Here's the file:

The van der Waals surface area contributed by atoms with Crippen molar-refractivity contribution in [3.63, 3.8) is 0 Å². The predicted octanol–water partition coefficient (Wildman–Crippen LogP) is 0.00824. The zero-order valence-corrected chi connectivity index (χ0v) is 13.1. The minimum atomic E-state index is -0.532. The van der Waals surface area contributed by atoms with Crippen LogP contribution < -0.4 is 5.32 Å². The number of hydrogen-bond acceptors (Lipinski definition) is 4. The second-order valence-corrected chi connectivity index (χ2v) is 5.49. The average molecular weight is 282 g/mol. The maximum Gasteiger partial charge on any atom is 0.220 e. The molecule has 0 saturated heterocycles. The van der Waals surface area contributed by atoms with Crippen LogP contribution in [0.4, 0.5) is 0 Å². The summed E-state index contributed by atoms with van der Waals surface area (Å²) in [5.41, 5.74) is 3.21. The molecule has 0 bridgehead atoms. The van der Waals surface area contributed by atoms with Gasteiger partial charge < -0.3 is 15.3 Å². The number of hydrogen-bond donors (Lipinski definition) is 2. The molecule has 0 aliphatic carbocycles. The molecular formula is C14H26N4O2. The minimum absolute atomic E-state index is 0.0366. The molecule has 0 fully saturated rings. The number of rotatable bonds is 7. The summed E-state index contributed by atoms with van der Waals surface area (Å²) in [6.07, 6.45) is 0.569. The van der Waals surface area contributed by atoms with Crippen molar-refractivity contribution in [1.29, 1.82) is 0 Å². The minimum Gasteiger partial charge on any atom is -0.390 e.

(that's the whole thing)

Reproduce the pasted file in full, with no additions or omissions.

The van der Waals surface area contributed by atoms with Crippen molar-refractivity contribution in [3.63, 3.8) is 0 Å². The predicted octanol–water partition coefficient (Wildman–Crippen LogP) is 0.00824. The zero-order valence-corrected chi connectivity index (χ0v) is 13.1. The minimum atomic E-state index is -0.532. The van der Waals surface area contributed by atoms with Crippen LogP contribution < -0.4 is 5.32 Å². The number of hydrogen-bond acceptors (Lipinski definition) is 4. The second-order valence-corrected chi connectivity index (χ2v) is 5.49. The average molecular weight is 282 g/mol. The maximum Gasteiger partial charge on any atom is 0.220 e. The molecule has 0 saturated heterocycles. The van der Waals surface area contributed by atoms with Crippen LogP contribution in [0.4, 0.5) is 0 Å². The summed E-state index contributed by atoms with van der Waals surface area (Å²) in [5.41, 5.74) is 3.21. The molecule has 0 bridgehead atoms. The van der Waals surface area contributed by atoms with Gasteiger partial charge < -0.3 is 15.3 Å². The number of hydrogen-bond donors (Lipinski definition) is 2. The molecule has 0 aliphatic carbocycles. The molecular formula is C14H26N4O2. The minimum absolute atomic E-state index is 0.0366. The molecule has 0 fully saturated rings. The number of rotatable bonds is 7. The summed E-state index contributed by atoms with van der Waals surface area (Å²) in [6.07, 6.45) is 0.569. The van der Waals surface area contributed by atoms with Crippen molar-refractivity contribution in [1.29, 1.82) is 0 Å². The minimum Gasteiger partial charge on any atom is -0.390 e.